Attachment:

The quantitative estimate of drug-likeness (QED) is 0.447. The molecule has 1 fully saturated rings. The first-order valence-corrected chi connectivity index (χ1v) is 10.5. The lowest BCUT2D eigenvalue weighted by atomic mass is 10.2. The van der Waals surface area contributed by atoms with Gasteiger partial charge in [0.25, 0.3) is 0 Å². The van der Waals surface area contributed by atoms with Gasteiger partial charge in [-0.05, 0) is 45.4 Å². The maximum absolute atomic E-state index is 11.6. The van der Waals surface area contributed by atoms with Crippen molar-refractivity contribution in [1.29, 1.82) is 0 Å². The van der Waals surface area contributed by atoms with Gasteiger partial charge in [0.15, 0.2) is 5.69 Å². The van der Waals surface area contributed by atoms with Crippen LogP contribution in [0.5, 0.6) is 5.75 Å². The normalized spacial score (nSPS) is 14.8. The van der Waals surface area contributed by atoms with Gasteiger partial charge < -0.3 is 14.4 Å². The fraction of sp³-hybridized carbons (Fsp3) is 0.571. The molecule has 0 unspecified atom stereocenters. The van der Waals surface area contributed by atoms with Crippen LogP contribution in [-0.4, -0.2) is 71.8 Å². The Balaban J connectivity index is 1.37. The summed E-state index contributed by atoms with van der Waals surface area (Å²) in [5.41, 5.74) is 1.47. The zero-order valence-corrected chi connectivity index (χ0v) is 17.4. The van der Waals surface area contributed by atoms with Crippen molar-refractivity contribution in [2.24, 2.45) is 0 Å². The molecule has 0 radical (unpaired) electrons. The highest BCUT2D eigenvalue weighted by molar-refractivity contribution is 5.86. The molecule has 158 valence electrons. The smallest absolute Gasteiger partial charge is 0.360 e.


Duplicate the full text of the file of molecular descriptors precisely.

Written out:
The quantitative estimate of drug-likeness (QED) is 0.447. The molecule has 1 fully saturated rings. The first-order valence-corrected chi connectivity index (χ1v) is 10.5. The lowest BCUT2D eigenvalue weighted by atomic mass is 10.2. The van der Waals surface area contributed by atoms with Gasteiger partial charge in [0.25, 0.3) is 0 Å². The van der Waals surface area contributed by atoms with Gasteiger partial charge in [-0.05, 0) is 45.4 Å². The maximum absolute atomic E-state index is 11.6. The van der Waals surface area contributed by atoms with Crippen molar-refractivity contribution in [1.29, 1.82) is 0 Å². The van der Waals surface area contributed by atoms with Gasteiger partial charge in [0.15, 0.2) is 5.69 Å². The van der Waals surface area contributed by atoms with Crippen LogP contribution in [0.5, 0.6) is 5.75 Å². The normalized spacial score (nSPS) is 14.8. The van der Waals surface area contributed by atoms with Gasteiger partial charge < -0.3 is 14.4 Å². The fraction of sp³-hybridized carbons (Fsp3) is 0.571. The molecule has 0 unspecified atom stereocenters. The van der Waals surface area contributed by atoms with Crippen LogP contribution in [-0.4, -0.2) is 71.8 Å². The Balaban J connectivity index is 1.37. The summed E-state index contributed by atoms with van der Waals surface area (Å²) in [5.41, 5.74) is 1.47. The zero-order valence-corrected chi connectivity index (χ0v) is 17.4. The van der Waals surface area contributed by atoms with Crippen molar-refractivity contribution in [2.24, 2.45) is 0 Å². The molecule has 0 radical (unpaired) electrons. The highest BCUT2D eigenvalue weighted by molar-refractivity contribution is 5.86. The molecule has 158 valence electrons. The smallest absolute Gasteiger partial charge is 0.360 e.